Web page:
The publication occurred on Italy's tax service website and was done by Romano Prodi's outgoing government just days before leaving office. The information was available for 24 hours but was taken down after outraged criticism and an official complaint from Italy's privacy watchdog.
ADOC, the Italian consumer protection agency, said that the release of the information was not only illegal but put citizens in danger.
"It's a clear violation of privacy law," it told news agency Reuters. "There is a danger for an increase in crime and violence as the data are an irresistible source for criminals."
The UK Government has been heavily criticised in recent months because of a series of data security lapses involving the loss of data belonging to 25 million child welfare payment recipients as well as members of the armed forces and applicants for driving licences.
All the incidents were accidental, though, and none compares to the Italian government's decision to publish such a massive amount of such sensitive information.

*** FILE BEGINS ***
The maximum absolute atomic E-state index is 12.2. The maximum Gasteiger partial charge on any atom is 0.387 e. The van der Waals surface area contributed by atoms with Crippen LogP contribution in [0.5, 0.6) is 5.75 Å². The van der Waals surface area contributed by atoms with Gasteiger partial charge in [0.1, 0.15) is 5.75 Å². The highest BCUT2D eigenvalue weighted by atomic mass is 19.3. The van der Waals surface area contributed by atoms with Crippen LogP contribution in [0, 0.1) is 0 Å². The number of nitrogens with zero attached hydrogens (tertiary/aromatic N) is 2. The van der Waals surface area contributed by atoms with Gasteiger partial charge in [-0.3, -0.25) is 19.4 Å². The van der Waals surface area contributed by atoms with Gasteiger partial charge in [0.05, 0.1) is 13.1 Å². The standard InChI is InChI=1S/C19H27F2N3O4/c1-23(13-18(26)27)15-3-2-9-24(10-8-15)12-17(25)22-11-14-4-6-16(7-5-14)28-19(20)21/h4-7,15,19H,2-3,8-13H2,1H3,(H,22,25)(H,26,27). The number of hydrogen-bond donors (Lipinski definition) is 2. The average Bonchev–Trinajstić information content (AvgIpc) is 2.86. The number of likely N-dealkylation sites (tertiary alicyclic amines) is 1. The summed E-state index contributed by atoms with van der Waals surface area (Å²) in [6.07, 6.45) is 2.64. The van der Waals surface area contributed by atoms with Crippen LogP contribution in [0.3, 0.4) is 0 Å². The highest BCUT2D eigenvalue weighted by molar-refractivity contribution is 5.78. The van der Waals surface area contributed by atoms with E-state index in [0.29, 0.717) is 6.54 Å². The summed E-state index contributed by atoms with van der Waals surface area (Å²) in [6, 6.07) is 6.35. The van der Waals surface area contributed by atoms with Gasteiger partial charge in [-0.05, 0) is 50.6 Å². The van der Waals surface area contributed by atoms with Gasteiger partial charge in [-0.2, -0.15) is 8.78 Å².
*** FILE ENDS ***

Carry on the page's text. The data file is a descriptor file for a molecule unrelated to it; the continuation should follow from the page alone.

The then-government was unrepentant in the aftermath of the publication of the information 10 days ago. "It's all about transparency and democracy. I don't see the problem," deputy economic minister Vincenzo Visco told Italian newspaper Corriere della Sera.
Visco said that the move was in line with laws from the 1970s which allow people to look up tax records at municipal offices.
Italy's data protection commissioner Francesco Pizzetti agreed with ADOC that the fact that the data will probably always now be available was dangerous. "It's one thing to make data available in response to precise requests, another to publish it in this way," he told journalists.
Though the official site no longer carries the records, many people downloaded huge chunks of the data, which consisted of 38 million tax returns from 2005. Files claiming to be tax records are being traded on file-sharing services.
Prodi's government claimed that the move was designed to improve earnings transparency in a country which reportedly struggles with tax evasion.
A report from the govermnent last year said that the sum lost to tax evasion is equivalent to 7% of Italy's gross domestic product.